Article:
Madanapala, Madanapāla: 4 definitions



Madanapala means something in Hinduism, Sanskrit. If you want to know the exact meaning, history, etymology or English translation of this term then check out the descriptions on this page. Add your comment or reference to a book if you want to contribute to this summary article.

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Sanskrit dictionary

[«previous next»] — Madanapala in Sanskrit glossary
Source: Cologne Digital Sanskrit Dictionaries: Aufrecht Catalogus Catalogorum

1) Madanapāla (मदनपाल) as mentioned in Aufrecht’s Catalogus Catalogorum:—of the Ṭāka race, king of Kāṣṭhā, father of Māndhātṛ, brother of Sahajapāla, son of Hariścandra, son of Bharahapāla, son of Ratnapāla. He was patron of Viśveśvara (Madanapārijāta, etc.). The following works were written in his reign, but attributed to himself: Ānandasaṃjīvana. Tithinirṇayasāra. Madanapārijāta. Madanapālavinoda. Yantraprakāśa. Śūdradharmabodhinī. Siddhāntagarbha (?). Smṛtikaumudī.

2) Madanapāla (मदनपाल):—king of Kāṣṭhā, father of Pṛthvīmalla (Bālacikitsā) and Māndhātṛ: The Śūdradharmabodhinī does not differ from the Smṛtikaumudī.

Source: Cologne Digital Sanskrit Dictionaries: Monier-Williams Sanskrit-English Dictionary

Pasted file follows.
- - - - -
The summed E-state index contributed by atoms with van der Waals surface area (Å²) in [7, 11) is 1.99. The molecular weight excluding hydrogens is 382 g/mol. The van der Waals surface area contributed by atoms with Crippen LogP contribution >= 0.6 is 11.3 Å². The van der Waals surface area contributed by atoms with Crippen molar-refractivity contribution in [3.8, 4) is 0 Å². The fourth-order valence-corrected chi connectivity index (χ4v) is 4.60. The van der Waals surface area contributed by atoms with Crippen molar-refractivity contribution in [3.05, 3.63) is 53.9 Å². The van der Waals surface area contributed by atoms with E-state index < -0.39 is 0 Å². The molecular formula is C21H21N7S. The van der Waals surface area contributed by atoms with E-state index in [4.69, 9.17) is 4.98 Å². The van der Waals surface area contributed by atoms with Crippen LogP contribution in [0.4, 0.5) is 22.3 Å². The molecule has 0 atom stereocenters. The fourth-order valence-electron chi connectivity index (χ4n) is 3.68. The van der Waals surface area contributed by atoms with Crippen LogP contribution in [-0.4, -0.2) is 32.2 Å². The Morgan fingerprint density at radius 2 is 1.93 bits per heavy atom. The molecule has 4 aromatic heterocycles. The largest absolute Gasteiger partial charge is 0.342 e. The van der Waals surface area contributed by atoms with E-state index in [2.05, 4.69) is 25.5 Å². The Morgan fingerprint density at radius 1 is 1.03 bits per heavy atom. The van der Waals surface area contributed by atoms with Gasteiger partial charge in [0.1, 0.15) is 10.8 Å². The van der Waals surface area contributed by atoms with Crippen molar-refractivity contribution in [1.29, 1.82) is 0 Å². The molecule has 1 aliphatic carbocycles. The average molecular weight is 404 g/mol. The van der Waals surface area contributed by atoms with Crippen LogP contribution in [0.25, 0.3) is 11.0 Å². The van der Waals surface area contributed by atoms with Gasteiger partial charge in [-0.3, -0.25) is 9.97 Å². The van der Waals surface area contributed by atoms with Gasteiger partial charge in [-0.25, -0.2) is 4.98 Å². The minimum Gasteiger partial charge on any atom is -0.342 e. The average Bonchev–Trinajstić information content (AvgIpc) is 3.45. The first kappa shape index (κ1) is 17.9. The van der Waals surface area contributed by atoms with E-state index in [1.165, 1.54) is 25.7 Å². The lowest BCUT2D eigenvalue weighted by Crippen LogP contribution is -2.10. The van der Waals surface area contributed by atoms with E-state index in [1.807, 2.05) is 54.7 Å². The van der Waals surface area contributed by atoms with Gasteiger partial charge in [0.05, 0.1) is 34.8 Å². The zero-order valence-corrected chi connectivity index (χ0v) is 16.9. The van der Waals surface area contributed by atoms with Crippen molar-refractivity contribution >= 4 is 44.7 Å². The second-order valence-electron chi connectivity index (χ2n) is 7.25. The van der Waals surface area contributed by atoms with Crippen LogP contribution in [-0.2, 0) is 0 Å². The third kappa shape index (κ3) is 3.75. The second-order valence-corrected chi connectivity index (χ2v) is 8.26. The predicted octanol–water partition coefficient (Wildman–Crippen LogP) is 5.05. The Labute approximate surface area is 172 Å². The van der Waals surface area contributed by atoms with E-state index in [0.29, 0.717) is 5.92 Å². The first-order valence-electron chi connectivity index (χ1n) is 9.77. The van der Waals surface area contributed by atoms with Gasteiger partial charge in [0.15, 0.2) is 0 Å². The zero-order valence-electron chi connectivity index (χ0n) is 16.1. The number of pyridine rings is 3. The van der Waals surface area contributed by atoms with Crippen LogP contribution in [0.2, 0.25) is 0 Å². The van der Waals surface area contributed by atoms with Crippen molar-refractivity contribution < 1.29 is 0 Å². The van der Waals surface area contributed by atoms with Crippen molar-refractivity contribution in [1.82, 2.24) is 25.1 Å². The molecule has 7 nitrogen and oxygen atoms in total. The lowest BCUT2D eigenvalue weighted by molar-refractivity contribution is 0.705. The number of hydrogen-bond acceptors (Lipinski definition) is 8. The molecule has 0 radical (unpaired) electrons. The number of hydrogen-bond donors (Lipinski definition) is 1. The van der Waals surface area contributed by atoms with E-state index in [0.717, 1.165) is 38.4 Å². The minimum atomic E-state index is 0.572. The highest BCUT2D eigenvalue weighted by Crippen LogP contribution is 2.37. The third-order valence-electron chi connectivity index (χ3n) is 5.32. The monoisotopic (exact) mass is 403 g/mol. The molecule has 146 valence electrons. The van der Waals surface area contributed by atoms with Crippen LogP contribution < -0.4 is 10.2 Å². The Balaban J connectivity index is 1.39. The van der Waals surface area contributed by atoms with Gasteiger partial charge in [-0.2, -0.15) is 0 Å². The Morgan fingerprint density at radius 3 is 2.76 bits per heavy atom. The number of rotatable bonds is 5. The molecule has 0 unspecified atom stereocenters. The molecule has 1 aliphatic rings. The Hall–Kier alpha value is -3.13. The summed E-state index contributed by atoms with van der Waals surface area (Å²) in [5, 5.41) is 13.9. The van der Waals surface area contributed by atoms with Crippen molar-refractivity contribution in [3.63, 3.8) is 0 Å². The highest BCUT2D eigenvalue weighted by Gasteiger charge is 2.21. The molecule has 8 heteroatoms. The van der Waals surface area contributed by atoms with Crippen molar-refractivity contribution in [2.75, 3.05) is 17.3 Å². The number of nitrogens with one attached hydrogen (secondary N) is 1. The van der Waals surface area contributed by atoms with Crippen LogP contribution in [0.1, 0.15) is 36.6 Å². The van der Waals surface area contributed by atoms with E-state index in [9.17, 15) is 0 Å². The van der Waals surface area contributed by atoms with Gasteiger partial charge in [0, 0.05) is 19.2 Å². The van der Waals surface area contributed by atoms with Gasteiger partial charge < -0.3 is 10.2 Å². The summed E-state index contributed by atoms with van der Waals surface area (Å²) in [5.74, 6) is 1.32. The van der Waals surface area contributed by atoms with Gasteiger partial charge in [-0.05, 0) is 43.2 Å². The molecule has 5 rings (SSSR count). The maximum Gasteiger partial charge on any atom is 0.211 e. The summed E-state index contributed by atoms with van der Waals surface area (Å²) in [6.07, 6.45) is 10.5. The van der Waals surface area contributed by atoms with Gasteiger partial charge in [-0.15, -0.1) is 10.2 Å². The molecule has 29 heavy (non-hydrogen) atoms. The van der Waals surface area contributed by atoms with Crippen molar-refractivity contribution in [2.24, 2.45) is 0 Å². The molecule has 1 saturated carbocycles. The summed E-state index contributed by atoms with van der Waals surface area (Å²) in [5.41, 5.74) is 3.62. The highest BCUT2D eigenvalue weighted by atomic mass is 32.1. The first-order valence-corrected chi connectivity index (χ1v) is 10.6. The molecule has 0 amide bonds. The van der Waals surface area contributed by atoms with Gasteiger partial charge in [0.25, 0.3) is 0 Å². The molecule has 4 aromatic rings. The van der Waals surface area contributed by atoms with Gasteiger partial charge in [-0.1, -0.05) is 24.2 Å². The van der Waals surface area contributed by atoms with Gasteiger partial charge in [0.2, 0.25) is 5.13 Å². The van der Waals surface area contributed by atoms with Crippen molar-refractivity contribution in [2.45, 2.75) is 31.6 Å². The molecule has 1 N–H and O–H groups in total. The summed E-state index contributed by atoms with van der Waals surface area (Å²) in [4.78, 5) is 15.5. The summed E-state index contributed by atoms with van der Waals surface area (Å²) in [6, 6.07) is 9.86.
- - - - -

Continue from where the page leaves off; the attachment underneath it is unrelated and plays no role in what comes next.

Madanapāla (मदनपाल):—[=madana-pāla] [from madana > mad] m. Name of a king (patron of Viśveśvara etc. and supposed author of various works.)

[Sanskrit to German] (Deutsch Wörterbuch)

Source: Cologne Digital Sanskrit Dictionaries: Böhtlingk and Roth Grosses Petersburger Wörterbuch

Madanapāla (मदनपाल):—[(ma + pāla)] oder abgekürzt madana m. Nomen proprium eines Fürsten, dem verschiedene Schriften zugeschrieben werden, unter andern auch der Madanavinoda [?(NIGH. PR. Einl.) Colebrooke II,286. Oxforder Handschriften 185,b,39. 274,b, No. 651. fg. 275,b, No. 653. 279,a,7. 311,b,35. Rājataraṅgiṇī.7,535. 575. fg.] — Vgl. madananṛpa, madanarāja .

Source: Cologne Digital Sanskrit Dictionaries: Sanskrit-Wörterbuch in kürzerer Fassung

Madanapāla (मदनपाल):—m. Nomen proprium eines Fürsten , dem verschiedene Werke zugeschieben werden.

context information

Sanskrit, also spelled संस्कृतम् (saṃskṛtam), is an ancient language of India commonly seen as the grandmother of the Indo-European language family (even English!). Closely allied with Prakrit and Pali, Sanskrit is more exhaustive in both grammar and terms and has the most extensive collection of literature in the world, greatly surpassing its sister-languages Greek and Latin.

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